Labor, Physical and Otherwise

For anyone out there who might be reading this, I apologize for having been awol the last few days. I could say I’ve been busy — part-time editing and part-time bicycle repair take up more time than I thought they would — but I could also simply confess I’ve been lazy. Which would be true too.

I try to work a couple of hours at the bike shop four days a week (not on weekends). It is tiring, good physical work that leaves me honestly tired, and I like that. Mostly tune-ups, as I said earlier, people bringing in their old bicycles that they found in a corner of their spider-infested garages or that have been sitting in a weedy patch out by the shed, people who decided that maybe riding a bicycle around would be good exercise and a way to save a few bucks on gasoline right now. Crummy old bikes, too, but my job is not to judge the cyclist or the bicycle, but to love it as I would my own (always hard, and one reason I no longer do computer work — I could never love anyone else’s computer like I love my own) and make it work. The things I hate working on the most are brakes, especially V-brakes (I do not know why anyone ever invented them) and thin 700cc road tires.

While men and women have striven very hard to increase leisure time and make remunerative work less strenuous, I think we’ve lost something by not having hard physical exertion in our lives. Some folks spend a lot of money to work out and get just that, all the while most human societies (and many individuals) continue to look down upon those who do physical work, thinking the best position to do a job is sitting. At a desk, maybe, and in front of a computer. This may be a result of the enslavement of human beings, this distaste for physical labor, since through most of human history, people were compelled to do that kind of work. I have concluded that it is very human to want to dominate others, to own them and their labor (and not merely rent their labor to produce your goods), and that regardless of how banned actual slavery is, men still seek to own the labor of other men.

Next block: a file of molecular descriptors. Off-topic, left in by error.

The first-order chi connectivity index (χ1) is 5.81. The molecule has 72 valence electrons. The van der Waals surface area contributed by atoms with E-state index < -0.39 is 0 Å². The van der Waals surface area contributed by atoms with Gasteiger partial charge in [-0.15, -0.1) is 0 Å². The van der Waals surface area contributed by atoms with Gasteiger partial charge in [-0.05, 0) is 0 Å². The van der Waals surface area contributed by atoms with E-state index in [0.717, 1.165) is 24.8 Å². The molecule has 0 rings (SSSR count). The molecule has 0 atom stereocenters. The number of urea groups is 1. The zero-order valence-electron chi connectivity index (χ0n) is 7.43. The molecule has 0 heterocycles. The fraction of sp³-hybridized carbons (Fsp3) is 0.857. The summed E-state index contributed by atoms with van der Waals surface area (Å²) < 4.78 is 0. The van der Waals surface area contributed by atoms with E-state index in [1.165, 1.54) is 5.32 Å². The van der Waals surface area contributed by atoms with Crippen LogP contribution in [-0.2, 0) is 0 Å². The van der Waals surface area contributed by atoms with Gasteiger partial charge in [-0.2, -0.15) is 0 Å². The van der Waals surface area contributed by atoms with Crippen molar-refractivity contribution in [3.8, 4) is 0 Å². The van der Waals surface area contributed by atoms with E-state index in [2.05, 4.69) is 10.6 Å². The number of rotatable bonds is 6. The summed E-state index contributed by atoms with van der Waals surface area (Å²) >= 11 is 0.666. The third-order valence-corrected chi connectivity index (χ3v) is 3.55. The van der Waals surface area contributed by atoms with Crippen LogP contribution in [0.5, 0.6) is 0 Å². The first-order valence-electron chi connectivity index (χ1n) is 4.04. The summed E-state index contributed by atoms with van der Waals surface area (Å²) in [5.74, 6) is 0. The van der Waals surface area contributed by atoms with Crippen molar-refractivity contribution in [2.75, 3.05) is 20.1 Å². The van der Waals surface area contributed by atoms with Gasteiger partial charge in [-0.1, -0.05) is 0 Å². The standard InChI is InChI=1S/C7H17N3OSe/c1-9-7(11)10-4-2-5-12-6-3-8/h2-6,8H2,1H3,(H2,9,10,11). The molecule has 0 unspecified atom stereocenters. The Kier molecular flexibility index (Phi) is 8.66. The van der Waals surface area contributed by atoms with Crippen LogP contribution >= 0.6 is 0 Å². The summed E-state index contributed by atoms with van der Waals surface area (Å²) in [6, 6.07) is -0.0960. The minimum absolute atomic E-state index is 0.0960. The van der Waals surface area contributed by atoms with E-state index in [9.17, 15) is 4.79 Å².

Dominion — we as human beings seek dominion over other human beings even though God never gave it to us. The person of conscience does not seek dominion over others, does not seek to expropriate their labor or their wealth because the person of conscience understands that he is not entitled to the liberty or labor of others. But the person of conscience also understands that he cannot change the world, that some — maybe many — will seek to possess or control the lives and labor of others.

Well, this wasn’t going to be a discussion of general principles. Back to physical labor. Sometimes, my wife and I find ourselves living farm hours — going to bed before 9 pm, and waking just as the sun rises (a little after 5 am these days). It’s an honest tired, the tired I get from working hard. I sweat honestly, too. You can sweat while sitting at a computer, but it’s not an honest sweat.